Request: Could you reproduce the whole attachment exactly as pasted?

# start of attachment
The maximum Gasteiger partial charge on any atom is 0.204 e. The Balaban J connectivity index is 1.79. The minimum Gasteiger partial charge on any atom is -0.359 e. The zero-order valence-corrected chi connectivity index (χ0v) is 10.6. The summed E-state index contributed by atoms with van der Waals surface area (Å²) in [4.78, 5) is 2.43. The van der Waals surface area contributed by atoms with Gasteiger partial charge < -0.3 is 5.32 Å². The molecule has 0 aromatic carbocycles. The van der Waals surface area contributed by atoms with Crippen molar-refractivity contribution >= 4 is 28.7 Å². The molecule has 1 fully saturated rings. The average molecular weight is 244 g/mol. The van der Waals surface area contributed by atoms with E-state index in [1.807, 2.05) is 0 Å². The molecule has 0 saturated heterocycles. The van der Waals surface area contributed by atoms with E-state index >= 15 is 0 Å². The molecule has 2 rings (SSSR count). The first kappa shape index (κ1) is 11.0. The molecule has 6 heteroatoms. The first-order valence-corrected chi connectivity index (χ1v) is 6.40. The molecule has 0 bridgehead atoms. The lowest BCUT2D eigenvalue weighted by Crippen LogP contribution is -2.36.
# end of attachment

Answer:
The maximum Gasteiger partial charge on any atom is 0.204 e. The Balaban J connectivity index is 1.79. The minimum Gasteiger partial charge on any atom is -0.359 e. The zero-order valence-corrected chi connectivity index (χ0v) is 10.6. The summed E-state index contributed by atoms with van der Waals surface area (Å²) in [4.78, 5) is 2.43. The van der Waals surface area contributed by atoms with Gasteiger partial charge < -0.3 is 5.32 Å². The molecule has 0 aromatic carbocycles. The van der Waals surface area contributed by atoms with Crippen molar-refractivity contribution >= 4 is 28.7 Å². The molecule has 1 fully saturated rings. The average molecular weight is 244 g/mol. The van der Waals surface area contributed by atoms with E-state index in [1.807, 2.05) is 0 Å². The molecule has 0 saturated heterocycles. The van der Waals surface area contributed by atoms with E-state index >= 15 is 0 Å². The molecule has 2 rings (SSSR count). The first kappa shape index (κ1) is 11.0. The molecule has 6 heteroatoms. The first-order valence-corrected chi connectivity index (χ1v) is 6.40. The molecule has 0 bridgehead atoms. The lowest BCUT2D eigenvalue weighted by Crippen LogP contribution is -2.36.